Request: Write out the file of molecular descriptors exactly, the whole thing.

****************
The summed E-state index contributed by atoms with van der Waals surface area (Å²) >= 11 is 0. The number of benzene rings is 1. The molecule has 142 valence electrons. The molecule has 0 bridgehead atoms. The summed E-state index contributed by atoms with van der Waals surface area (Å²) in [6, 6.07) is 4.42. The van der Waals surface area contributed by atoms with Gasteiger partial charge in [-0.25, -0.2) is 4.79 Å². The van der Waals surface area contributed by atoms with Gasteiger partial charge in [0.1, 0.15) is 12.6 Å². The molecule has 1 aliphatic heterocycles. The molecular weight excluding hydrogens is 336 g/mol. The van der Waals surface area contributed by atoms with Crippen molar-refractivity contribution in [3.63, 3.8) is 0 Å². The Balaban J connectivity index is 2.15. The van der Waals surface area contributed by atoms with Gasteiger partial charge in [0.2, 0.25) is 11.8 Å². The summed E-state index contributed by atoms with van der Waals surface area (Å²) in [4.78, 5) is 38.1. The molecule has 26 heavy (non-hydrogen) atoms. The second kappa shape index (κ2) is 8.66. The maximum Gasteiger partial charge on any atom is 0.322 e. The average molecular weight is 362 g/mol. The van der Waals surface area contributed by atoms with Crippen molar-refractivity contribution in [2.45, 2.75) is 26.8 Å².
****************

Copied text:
The summed E-state index contributed by atoms with van der Waals surface area (Å²) >= 11 is 0. The number of benzene rings is 1. The molecule has 142 valence electrons. The molecule has 0 bridgehead atoms. The summed E-state index contributed by atoms with van der Waals surface area (Å²) in [6, 6.07) is 4.42. The van der Waals surface area contributed by atoms with Gasteiger partial charge in [-0.25, -0.2) is 4.79 Å². The van der Waals surface area contributed by atoms with Gasteiger partial charge in [0.1, 0.15) is 12.6 Å². The molecule has 1 aliphatic heterocycles. The molecular weight excluding hydrogens is 336 g/mol. The van der Waals surface area contributed by atoms with Crippen molar-refractivity contribution in [3.63, 3.8) is 0 Å². The Balaban J connectivity index is 2.15. The van der Waals surface area contributed by atoms with Gasteiger partial charge in [0.2, 0.25) is 11.8 Å². The summed E-state index contributed by atoms with van der Waals surface area (Å²) in [4.78, 5) is 38.1. The molecule has 26 heavy (non-hydrogen) atoms. The second kappa shape index (κ2) is 8.66. The maximum Gasteiger partial charge on any atom is 0.322 e. The average molecular weight is 362 g/mol. The van der Waals surface area contributed by atoms with Crippen molar-refractivity contribution in [2.45, 2.75) is 26.8 Å².